Easier on the Nose, Better for the Intestines
Butyric acid is known to improve intestinal integrity and therefore supports a healthy and optimal growth performance. Despite its many benefits, butyric acid has a very strong (pungent) odor and is known to be hygroscopic in its dry form, making it very difficult to work with in premixes or feed production. Additionally, butyric acid is rapidly absorbed by the mucosa cells of the gastrointestinal tract of animals. Encapsulation reduces the bad smell, avoids interaction with other ingredients in premixes and feed making more flowable and easy to handle, and delivers the active ingredient to the small and large intestine where it can perform at its best.
MicroPEARL® Technology - Embedding At Its Best
MicroPEARL technology results in the formation of PEARLS where butyrate salt molecules end up embedded within a fat matrix. Just like a chocolate chip cookie contains pieces of chocolate inside, outside, and in between the dough; a PEARL contains butyrate molecules exposed on the surface of the PEARL and many others resting embedded within the matrix.
Research by USDA scientists (Smith et al. 2012) confirmed that ButiPEARL has a sustained release of calcium butyrate along the gastrointestinal tract.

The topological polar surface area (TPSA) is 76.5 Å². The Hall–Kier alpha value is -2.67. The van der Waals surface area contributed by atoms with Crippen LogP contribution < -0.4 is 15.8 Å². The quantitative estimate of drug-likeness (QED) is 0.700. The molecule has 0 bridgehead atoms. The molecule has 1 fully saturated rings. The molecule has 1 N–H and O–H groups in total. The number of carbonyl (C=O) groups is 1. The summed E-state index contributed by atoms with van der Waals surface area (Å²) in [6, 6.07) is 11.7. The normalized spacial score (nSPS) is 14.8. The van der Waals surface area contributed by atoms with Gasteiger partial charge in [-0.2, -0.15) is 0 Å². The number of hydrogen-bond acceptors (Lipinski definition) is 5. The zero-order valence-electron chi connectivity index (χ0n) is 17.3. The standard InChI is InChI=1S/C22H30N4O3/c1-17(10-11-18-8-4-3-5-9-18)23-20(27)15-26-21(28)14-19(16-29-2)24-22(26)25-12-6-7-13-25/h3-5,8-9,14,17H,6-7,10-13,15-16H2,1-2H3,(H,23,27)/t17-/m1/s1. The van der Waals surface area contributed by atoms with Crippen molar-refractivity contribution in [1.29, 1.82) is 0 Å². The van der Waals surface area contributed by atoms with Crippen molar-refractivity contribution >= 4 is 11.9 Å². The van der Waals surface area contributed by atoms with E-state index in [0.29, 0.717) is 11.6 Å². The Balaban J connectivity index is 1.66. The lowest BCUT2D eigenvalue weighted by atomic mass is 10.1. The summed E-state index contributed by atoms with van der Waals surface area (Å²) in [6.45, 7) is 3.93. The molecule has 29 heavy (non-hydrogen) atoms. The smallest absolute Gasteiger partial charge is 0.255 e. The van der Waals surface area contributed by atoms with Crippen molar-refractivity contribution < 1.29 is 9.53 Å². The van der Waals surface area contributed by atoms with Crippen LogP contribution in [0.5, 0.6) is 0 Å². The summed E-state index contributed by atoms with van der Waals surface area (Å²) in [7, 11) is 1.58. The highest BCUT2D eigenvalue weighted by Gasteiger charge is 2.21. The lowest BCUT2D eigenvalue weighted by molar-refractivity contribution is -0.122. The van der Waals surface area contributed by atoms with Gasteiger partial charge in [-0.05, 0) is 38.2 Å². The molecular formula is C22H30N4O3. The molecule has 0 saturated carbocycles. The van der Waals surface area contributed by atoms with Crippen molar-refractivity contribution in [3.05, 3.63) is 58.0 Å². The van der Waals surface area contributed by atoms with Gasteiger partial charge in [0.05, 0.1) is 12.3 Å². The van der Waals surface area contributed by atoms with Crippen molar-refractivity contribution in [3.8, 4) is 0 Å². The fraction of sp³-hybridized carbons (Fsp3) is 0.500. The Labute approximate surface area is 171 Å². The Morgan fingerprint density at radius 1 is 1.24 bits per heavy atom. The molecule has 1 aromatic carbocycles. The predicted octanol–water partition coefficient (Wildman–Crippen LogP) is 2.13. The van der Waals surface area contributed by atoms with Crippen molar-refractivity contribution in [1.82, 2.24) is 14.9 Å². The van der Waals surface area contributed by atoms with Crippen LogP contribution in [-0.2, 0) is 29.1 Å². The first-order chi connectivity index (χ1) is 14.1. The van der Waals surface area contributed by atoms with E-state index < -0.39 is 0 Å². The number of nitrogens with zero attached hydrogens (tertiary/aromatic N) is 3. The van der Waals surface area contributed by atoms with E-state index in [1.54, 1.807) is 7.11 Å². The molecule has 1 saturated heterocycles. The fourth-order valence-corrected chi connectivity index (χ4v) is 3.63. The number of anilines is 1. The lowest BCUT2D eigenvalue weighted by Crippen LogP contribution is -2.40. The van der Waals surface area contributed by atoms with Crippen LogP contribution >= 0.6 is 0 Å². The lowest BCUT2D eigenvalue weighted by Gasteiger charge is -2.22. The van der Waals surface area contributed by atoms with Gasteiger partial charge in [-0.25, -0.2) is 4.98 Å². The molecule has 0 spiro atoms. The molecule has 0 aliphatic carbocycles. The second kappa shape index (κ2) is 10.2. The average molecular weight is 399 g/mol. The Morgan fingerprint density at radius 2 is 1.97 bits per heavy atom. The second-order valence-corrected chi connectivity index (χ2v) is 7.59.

This study, done with radiolabeled calcium butyrate, compared the release of unprotected and MicroPEARL protected butyrate (ButiPEARL) demonstrated the following:
- MicroPEARLS encapsulation does not affect overall butyrate availability
- The availability of butyrate in the intestinal lumen for utilization by the epithelial cells is greater with ButiPEARL due to the MicroPEARLS technology (Figure 2).
- MicroPEARLS encapsulation delays absorption of butyrate, allowing the butyrate to reach the small intestine and the hindgut. Comparison of butyric acid recovery from radiolabelled ButiPEARL versus an unprotected source of butyric acid.
Data are the mean ± SEM of 20 birds Points marked with asterisks differ (∗∗, P < 0.01; ∗∗∗, P < 0.001) between protected and unprotected at indicated time points.
Figure 1. Taken from Smith et al., 2012. Release of [14C] CO2 in birds orally doses with unprotected (circles) and protected (squares) calcium [1-14C] butyrate.
Clearly, the MicroPEARLS encapsulation technology makes a difference.
Reference: Smith J., Barri A., Herges G., Hahn J, Yersin G. A., and Jourdan Alissa. In Vitro Dissolution and In Vivo Absorption of Calcium [1-14C] Butyrate in Free or Protected forms. Journal of Agricultural Food Chemistry 2012.